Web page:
Thursday Law Report: Abolition of Corporal Punishment in Schools Did Not Breach Human Rights ; 19 December 2002 Regina (on the Application of Williamson and Others) V Secretary of State for Education and Employment ( EWCA Civ 1820) Court of Appeal, Civil Division (Lord Justice Buxton, Lord Justice Rix and Lady Justice Arden) 12 December 2002
Kate O'Hanlon, Barrister, The Independent (London, England)
SECTION 548 of the Education Act 1996, which abolished corporal punishment in schools, did not infringe articles 8, 9(1) or 10 of, or article 2 of the First Protocol to, the European Convention on Human Rights.
The Court of Appeal dismissed the claimants' appeal against the dismissal of their application for judicial review.
The claimants were teachers at, and parents who sent their children to, a number of independent private schools established specifically to provide Christian education based on biblical observance. It was their case that the use of corporal punishment was based upon Christian principles.
They claimed, inter alia, that section 548(1) of the Education Act 1996 as amended by section 131 of the School Standards and Framework Act 1998 to apply to wholly private schools, infringed their rights under articles 8, 9(1) and 10 of the European Convention on Human Rights, and article 2 of the First Protocol thereto. Section 548(1) provided:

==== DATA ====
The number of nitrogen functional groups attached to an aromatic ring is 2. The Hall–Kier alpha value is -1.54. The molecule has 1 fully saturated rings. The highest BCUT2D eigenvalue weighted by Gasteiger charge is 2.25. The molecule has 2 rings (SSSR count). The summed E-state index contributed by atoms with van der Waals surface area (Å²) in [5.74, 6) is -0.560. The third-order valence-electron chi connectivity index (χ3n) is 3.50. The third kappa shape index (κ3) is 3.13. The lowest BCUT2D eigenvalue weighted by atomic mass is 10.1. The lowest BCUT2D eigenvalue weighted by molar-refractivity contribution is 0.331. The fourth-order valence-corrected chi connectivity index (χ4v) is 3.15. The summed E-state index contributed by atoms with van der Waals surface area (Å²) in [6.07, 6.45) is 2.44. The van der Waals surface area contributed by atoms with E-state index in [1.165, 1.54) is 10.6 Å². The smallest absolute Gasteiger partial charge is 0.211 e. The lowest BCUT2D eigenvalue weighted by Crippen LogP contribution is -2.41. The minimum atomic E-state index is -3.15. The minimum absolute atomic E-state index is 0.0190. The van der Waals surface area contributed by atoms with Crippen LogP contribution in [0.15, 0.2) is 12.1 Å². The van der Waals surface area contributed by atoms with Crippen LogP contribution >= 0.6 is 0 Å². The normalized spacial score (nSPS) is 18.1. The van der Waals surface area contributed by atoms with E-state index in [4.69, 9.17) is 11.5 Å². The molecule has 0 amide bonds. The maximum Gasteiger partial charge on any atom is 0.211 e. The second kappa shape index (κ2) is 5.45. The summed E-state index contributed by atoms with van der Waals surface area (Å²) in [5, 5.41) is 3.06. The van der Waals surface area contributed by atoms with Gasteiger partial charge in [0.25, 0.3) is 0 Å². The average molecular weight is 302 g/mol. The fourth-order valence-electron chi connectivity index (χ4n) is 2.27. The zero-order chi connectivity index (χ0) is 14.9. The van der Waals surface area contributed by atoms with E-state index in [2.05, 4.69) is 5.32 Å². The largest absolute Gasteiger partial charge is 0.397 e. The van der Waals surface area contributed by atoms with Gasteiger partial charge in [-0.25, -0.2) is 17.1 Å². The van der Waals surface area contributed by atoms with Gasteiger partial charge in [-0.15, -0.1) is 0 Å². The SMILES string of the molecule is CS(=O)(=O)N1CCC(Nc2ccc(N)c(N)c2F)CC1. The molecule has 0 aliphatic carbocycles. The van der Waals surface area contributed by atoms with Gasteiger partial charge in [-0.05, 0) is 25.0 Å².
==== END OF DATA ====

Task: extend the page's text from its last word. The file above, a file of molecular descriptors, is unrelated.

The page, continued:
Corporal punishment given by, or on the authority of a member of staff to a child for whom education is provided at any school . . . cannot be justified in any proceedings on the ground that it was given in pursuance of a right exercisable by a member of staff by virtue of his position as such.
The claimants' application for judicial review was dismissed, and they appealed to the Court of Appeal.
Paul Diamond and Bruno Quintavalle (Windsor & Co) for the claimants; Hugo Keith (Treasury Solicitor) for the Secretary of State.
Lady Justice Arden said (Lord Justice Buxton dissenting) that, on the evidence, it was an integral and necessary part of the religious beliefs of the claimants that, where appropriate, they should discipline children in their care by what the judge had called "smacking". …